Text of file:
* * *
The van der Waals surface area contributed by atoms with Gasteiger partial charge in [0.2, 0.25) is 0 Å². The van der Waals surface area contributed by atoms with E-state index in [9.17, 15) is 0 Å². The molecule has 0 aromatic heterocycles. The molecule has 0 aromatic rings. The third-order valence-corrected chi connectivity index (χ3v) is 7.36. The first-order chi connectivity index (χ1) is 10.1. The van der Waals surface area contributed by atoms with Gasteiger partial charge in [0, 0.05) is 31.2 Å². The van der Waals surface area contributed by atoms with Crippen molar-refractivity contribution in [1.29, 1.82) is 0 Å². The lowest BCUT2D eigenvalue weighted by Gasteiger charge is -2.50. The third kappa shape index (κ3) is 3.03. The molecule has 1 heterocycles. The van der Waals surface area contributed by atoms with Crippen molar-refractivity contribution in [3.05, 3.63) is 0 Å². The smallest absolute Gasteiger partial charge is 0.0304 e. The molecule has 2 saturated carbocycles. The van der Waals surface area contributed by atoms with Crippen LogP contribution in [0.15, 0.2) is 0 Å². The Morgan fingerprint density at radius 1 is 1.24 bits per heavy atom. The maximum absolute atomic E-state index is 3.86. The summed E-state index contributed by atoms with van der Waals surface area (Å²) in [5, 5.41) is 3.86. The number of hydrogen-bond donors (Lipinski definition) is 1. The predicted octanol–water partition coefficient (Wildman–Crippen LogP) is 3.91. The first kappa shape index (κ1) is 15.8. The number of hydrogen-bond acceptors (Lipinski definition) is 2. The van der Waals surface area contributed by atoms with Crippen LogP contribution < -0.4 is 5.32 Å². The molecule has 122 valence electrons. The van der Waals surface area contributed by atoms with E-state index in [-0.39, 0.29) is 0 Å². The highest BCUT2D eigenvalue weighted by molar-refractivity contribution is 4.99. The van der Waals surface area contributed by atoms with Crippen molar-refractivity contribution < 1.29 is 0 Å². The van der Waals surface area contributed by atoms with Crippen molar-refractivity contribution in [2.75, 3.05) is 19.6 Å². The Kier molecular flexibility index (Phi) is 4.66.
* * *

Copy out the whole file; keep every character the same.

The van der Waals surface area contributed by atoms with Gasteiger partial charge in [0.2, 0.25) is 0 Å². The van der Waals surface area contributed by atoms with E-state index in [9.17, 15) is 0 Å². The molecule has 0 aromatic heterocycles. The molecule has 0 aromatic rings. The third-order valence-corrected chi connectivity index (χ3v) is 7.36. The first-order chi connectivity index (χ1) is 10.1. The van der Waals surface area contributed by atoms with Gasteiger partial charge in [0, 0.05) is 31.2 Å². The van der Waals surface area contributed by atoms with Crippen molar-refractivity contribution in [1.29, 1.82) is 0 Å². The lowest BCUT2D eigenvalue weighted by Gasteiger charge is -2.50. The third kappa shape index (κ3) is 3.03. The molecule has 1 heterocycles. The van der Waals surface area contributed by atoms with Crippen molar-refractivity contribution in [3.05, 3.63) is 0 Å². The smallest absolute Gasteiger partial charge is 0.0304 e. The molecule has 2 saturated carbocycles. The van der Waals surface area contributed by atoms with Crippen LogP contribution in [0.15, 0.2) is 0 Å². The Morgan fingerprint density at radius 1 is 1.24 bits per heavy atom. The maximum absolute atomic E-state index is 3.86. The summed E-state index contributed by atoms with van der Waals surface area (Å²) in [5, 5.41) is 3.86. The number of hydrogen-bond donors (Lipinski definition) is 1. The predicted octanol–water partition coefficient (Wildman–Crippen LogP) is 3.91. The first kappa shape index (κ1) is 15.8. The number of hydrogen-bond acceptors (Lipinski definition) is 2. The van der Waals surface area contributed by atoms with Crippen LogP contribution < -0.4 is 5.32 Å². The molecule has 122 valence electrons. The van der Waals surface area contributed by atoms with E-state index in [-0.39, 0.29) is 0 Å². The highest BCUT2D eigenvalue weighted by molar-refractivity contribution is 4.99. The van der Waals surface area contributed by atoms with Crippen molar-refractivity contribution < 1.29 is 0 Å². The van der Waals surface area contributed by atoms with Crippen molar-refractivity contribution in [2.75, 3.05) is 19.6 Å². The Kier molecular flexibility index (Phi) is 4.66.